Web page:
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Commission Discusses Potential Assessment/Accountability Recommendations

06.14.2016 — The Texas Commission on Next-Generation Assessments and Accountability (TCNGAA) held its sixth meeting June 13.

Prior to the meeting, commission members were asked to make suggestions for short- and long-term recommendations that the group could consider for its final report due to the Legislature and governor by September 1. Initially, 38 were compiled to share at the meeting, but 15 more were added that morning. According to TEA staff, all 53 recommendations will be posted on the TCNGAA webpage soon.

The meeting facilitator asked members to individually prioritize the ideas they felt were most important and to note any recommendations with which they had conflict.

One of the recommendations was to limit state testing to the “readiness” standards only (not testing the “supporting” standards at a statewide level). The group agreed that because the SBOE continues to work to improve the TEKS through streamlining and adding depth, their recommendation would be a feasible short-term solution that would address the problem of teachers having so many TEKS to cover in a school year that they cannot teach enough of them in depth.

There was a lengthy discussion on a recommendation that would have suggested the 85th Texas Legislature conduct a thorough review of both the positive and negative impacts of implementing a full-scale A–F rating system for districts in 2017–18. Some commission members, including Pauline Dow, chief instructional officer for North East ISD in San Antonio, said that more time was needed to look deeper at the results of other states that have implemented a similar rating system. Other members, including Stacy Hock, the commission’s vice-chair and a Texas Public Policy Foundation board member, said the state should move forward without further study. The group agreed that the state accountability system should align with federal Every Student Succeeds Act requirements.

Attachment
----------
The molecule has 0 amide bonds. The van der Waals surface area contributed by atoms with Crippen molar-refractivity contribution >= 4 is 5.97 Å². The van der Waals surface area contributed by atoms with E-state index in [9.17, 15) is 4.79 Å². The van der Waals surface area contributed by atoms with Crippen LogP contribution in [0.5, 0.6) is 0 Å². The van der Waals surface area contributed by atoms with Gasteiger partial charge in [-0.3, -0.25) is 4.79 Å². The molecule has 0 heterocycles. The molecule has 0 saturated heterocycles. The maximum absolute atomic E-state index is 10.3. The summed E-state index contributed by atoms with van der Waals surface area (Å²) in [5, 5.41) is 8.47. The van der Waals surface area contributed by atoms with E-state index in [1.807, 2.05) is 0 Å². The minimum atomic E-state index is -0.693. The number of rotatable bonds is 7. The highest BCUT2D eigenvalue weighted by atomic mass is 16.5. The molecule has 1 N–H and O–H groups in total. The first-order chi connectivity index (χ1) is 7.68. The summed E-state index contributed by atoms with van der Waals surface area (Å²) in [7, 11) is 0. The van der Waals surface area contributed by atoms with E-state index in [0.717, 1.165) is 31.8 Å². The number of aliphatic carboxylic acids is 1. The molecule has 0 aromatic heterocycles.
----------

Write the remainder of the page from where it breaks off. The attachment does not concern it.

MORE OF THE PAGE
Multiple recommendations referenced computer adaptive or real-time diagnostic tests that could be given to students in grades 3–8 in lieu of the current version of STAAR. It is likely this concept will be included in the commission’s final report as a long-term recommendation. Members suggested that data be reviewed from districts in the Texas High Performance Schools Consortium (THPSC) and others that are using adaptive learning programs.

Numerous recommendations related to the elimination of STAAR writing as a uniform, statewide standardized assessment. The discussion centered on local options for assessing writing, possibly through a means approved by the commissioner with a random sampling of results. Kim Alexander, superintendent of Roscoe Collegiate ISD, went further by sharing a recommendation made by the THPSC that the number of state tests and the inclusion of their results in the accountability system should be limited to the minimum federal requirements to free up time for schools to focus on facilitating 21st century learning. (Writing assessment is not required by ESSA.) Commission Chairman Andrew Kim, superintendent of Comal ISD, argued the merits of keeping the writing tests in the state system.

Another topic of discussion was the disconnect between end-of-course exams and national tests such as the SAT and ACT. Some members recommended replacing EOCs with a national test or with the TSI and replacing the eighth-grade STAAR with a norm-referenced test such as the PSAT.

The group did not have time to discuss all of the recommendations in detail, nor was there a formal voting process in place. The facilitator said that she would gather the notes from the day’s discussion to compile a first draft of recommendations for the commission members to consider at its last scheduled meeting on July 27. Chairman Kim suggested that recommendations that don’t make the group’s final report could be included as an appendix.

In the meantime, SBOE chair Donna Bahorich released a survey on June 14 that seeks input about the state’s assessment and accountability systems and is open to all Texans through June 30. The information gathered will become part of the TCNGAA’s final report. Learn more and link to the survey in both English and Spanish.